The Crusader of Freedom was started early in 1858 at Doniphan, by James Redpath. In politics it was Abolitionist. Gen. Lane was interested in this paper, but, as he and Redpath could not agree, it was suspended in May, 1858. John A. Martin, of the Atchison Champion, was a compositor on this paper.

The Enquirer was first published in July, 1858, at Iowa Point, by Thomas J. Key, who removed the material of the Doniphan Constitutionalist to that place. In polities it was Pro-slavery Democratic, and was published but a short time when it suspended. The following winter, a few copies were issued by Thomas J. Vanderslice.

The Palermo Leader was started in the fall of 1858 by F. W. Emery and Charles Perham. It was Republican in politics and continued its publication for about two years, when the material was purchased by P. H. Peters and removed to Marysville, Kan.

In the winter of 1858-59, the Elwood Advertiser was changed into the Elwood Free Press by Frank and Robert Tracy, and was edited by D. W. Wilder and A. L. Lee. It was Republican in politics. In 1859, the Tracys sold to H. D. Hunt, who continued its publication until October, 1861, when he gave it up and went into the army. John T. Snoddy purchased the material of the office in the spring of 1864, and removed it to Linn County, Kan.

In the fall of 1858, Joseph Thompson removed the material of the Geary City Era to Troy, and began the publication of the Troy Democrat. In politics it was claimed to be Free State Democrat, and was published but a few weeks, when the material was removed to St. Joseph, Mo.

About January 1, 1859, the Highlander was started at Highland. It was published by Faulkner & Seaver, anti edited by T. P. Herrick, afterward Colonel in the Kansas Seventh. The publishers were Democratic and the editor Republican, while the politics of the paper were neutral, a second incidence in the newspaper history of the county where the Opposite elements in politics are so perfectly balanced as to produce neutrality. The paper was published but a few months when the material was purchased by Charles H. Whitaker and taken to Savannah, Mo.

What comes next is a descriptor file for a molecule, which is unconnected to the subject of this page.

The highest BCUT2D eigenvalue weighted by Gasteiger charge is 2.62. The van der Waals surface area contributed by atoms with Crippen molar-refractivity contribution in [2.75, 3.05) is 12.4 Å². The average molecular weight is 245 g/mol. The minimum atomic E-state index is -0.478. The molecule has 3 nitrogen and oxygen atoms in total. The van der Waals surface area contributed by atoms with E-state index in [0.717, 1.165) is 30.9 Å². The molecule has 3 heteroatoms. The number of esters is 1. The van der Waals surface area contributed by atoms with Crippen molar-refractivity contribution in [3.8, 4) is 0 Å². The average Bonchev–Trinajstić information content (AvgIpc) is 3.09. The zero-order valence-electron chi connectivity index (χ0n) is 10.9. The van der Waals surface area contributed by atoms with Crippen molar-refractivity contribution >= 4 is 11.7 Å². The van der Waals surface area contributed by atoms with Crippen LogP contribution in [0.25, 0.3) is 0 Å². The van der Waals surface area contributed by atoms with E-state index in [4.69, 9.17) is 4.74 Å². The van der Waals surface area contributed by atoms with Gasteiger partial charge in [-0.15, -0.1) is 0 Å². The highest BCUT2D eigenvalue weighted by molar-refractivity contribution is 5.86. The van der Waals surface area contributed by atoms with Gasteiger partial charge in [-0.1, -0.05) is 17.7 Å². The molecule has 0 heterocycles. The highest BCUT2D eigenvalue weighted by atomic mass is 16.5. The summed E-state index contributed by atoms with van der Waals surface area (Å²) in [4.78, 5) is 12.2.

In the fall of 1859, the Iowa Point paper, the Enquirer, was revived under the name of the Dispatch, by Ansel Watrous, Jr., and J. W. Biggers. It was intensely Democratic. Its editorials were mostly written by Dr. Jabez Robinson. This paper suspended in the spring of 1860.

In the fall of 1860, J. W. Biggers removed the material of the Dispatch to Troy, where he started the Doniphan County Dispatch, Democratic in politics. The disastrous defeat of the Democratic party in this county, in the fall elections of 1860, made it unprofitable to continue the publication of the Dispatch. Its material was removed to Hiawatha in the summer of 1861, by P. G. Parker, who published the Brown County Union upon it until January, 1862, when the office and most of the material were burned. Thus departed the old Doniphan County Constitutionalist, the first paper published in the county, and all that remains of it is in the shape of two brass "galleys” and two iron, “side sticks,” which are said now to be in the office of the Kansas Chief.

The Doniphan Post was started at Doniphan by George and William Reese in the fall of 1860. It was Democratic in politics, and continued its publication a little more than one year.

In April, 1862, Dr. E. H. Grant purchased the material of the Doniphan Post, removed it to Troy and began the publication of the Doniphan County Patriot, in the interest of the Republican party and Jim Lane in particular. In 1863, Frank Tracy purchased an interest in the Patriot. In the spring of 1864, it was absorbed by the Investigator.

In February, 1864, a company of gentlemen purchased the material of the defunct Holt County News, at Oregon, Mo., removed it to Troy and began the publication of the Troy Investigator. It was Republican in politics, but opposed to Lane. During the spring, it absorbed the Patriot and continued as the Investigator until after the November elections. H. C. Hawkins was the editor. The material of this paper was purchased by H. P. Stebbins, removed to Hiawatha and used in publishing the Sentinel. Here a coincidence will be noticed, two printing offices at Doniphan, after fighting their way to Troy, were finally taken to Hiawatha, where they disappear.

In the winter of 1864-65, the Troy Investigator was superseded by the Doniphan County Soldier, published by S. H. Dodge. This was near the close of the war, when to bear the title of Union soldier was honorable, and it was supposed that this name would make a newspaper popular. This paper was published but a few months, when it changed name and management.